"Then you throw on the . . . Raiders case, allowing them to freely transfer arguably -- because it's an antitrust violation to prohibit them -- that these cities have basically gone paranoid . . . leveraged by the fact the team will move to them, in which case you make an incredible deal, or the team will move out from you, in which case they make an incredible deal to keep the team . . .
"But instead of addressing the problem -- which is the monopolistic position that this is allowed to happen -- they are going to consider bills that in fact enhance the monopolistic position, to restrict transfer, which is somewhat bizarre."
And how does he think Congress will respond to him?
"I don't know. Nobody's ever told them this before, I don't think. I'd like to compete . . . When you just refuse to deal, it's not fair. Just let us compete."
Usher represents a change in direction for USFL owners. He replaced Chet Simmons, a former network and cable sports executive whom the league hired as a front man who had credibility with the television people. In Usher, they have hired a day-to-day chief operating officer, a man who teamed with Peter Ueberroth to make the L.A. Olympics both a financial and artistic success.
Usher gave up his Beverly Hills law practice five years ago to join the LAOOC. He sees similarities between that job and this one.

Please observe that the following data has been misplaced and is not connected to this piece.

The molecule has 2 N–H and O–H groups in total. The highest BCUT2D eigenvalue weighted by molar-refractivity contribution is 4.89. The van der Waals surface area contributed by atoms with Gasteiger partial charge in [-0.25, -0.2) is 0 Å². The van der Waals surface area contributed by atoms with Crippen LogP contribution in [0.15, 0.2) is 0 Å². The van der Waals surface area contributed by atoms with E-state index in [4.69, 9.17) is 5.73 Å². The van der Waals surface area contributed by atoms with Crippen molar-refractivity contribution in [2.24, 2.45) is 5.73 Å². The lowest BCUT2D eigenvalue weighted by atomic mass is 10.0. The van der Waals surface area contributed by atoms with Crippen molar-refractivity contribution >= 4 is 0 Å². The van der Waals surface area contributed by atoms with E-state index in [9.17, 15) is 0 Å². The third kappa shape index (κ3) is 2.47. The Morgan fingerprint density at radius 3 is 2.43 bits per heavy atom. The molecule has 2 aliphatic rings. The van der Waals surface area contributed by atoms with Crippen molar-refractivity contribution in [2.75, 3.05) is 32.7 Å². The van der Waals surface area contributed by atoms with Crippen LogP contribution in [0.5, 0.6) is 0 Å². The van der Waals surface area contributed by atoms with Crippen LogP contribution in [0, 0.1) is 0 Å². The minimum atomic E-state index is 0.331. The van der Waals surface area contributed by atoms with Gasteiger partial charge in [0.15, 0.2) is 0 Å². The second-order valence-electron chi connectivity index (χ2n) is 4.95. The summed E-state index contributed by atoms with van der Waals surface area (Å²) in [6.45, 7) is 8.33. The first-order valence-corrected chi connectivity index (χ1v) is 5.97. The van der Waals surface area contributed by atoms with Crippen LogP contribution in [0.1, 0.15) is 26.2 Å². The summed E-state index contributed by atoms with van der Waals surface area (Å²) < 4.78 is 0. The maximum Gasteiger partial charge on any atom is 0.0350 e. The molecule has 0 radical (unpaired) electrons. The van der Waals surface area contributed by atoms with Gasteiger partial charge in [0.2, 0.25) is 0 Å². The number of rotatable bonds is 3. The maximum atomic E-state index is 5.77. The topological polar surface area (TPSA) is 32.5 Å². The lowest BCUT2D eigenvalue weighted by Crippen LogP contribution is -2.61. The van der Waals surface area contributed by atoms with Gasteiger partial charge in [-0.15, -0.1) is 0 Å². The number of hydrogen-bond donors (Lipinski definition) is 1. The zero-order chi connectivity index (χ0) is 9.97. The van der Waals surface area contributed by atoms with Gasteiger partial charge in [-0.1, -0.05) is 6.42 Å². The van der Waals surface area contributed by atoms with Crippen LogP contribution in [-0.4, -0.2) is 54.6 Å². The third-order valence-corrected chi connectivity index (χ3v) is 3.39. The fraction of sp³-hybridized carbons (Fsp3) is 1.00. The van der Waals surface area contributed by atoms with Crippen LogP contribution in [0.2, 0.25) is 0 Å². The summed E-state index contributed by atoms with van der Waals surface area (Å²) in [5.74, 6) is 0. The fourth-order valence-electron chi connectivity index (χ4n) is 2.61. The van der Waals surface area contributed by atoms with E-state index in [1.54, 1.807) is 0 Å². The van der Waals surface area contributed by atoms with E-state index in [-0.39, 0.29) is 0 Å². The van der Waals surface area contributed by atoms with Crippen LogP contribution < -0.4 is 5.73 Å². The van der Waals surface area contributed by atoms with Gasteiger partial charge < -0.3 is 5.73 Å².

"I remember telling people I was giving up my law practice and they said, 'Jeez, there aren't going to be any Olympics in 1984.' Carter had announced we might not go and there might not be another Olympics. They said, 'I don't know what you're doing.' That was a common comment when I started. In that respect I find a lot of similarities. People say I signed a three-year agreement (for a reported $250,000 annually), but they don't think I'm going to have a league in a year."
But he has plenty of incentive to be successful. His deal with the USFL includes a percentage of any network television contract the league lands, according to The New York Times. The newspaper has reported that he will get 1 percent of the contract up to a certain undisclosed figure, 2 percent if more than that. The Times also reported that, in the event of a merger with the NFL, Usher would be able to negotiate a bonus payment from the USFL.
It's been rather hectic during his 2 1/2 weeks of official and unofficial time on the job. "In the Olympic Games, coming in five years before, I was able to . . . set the agenda and the timetable in many respects. The difference here is that it's coming at me from every conceivable angle right now . . . It makes me dance faster."
But he already has started to bring some stability to a league in which he says only one team, the Tampa Bay Bandits, has a chance to be profitable this season. All the others, he predicted, will lose at least $1 million. He called his first league meeting last week. The owners unanimously adopted a plan to subsidize the Los Angeles and Houston franchises, and to seek new ownership for the L.A. Express. That move made sure that quarterbacks Steve Young and Jim Kelly remain in the USFL.
"I felt very good about it in the sense that the owners rallied and unanimously agreed to dig into their pockets further for an unbudgeted, unexpected expenditure that is substantial for each of them," said Usher, who declined to give specific figures.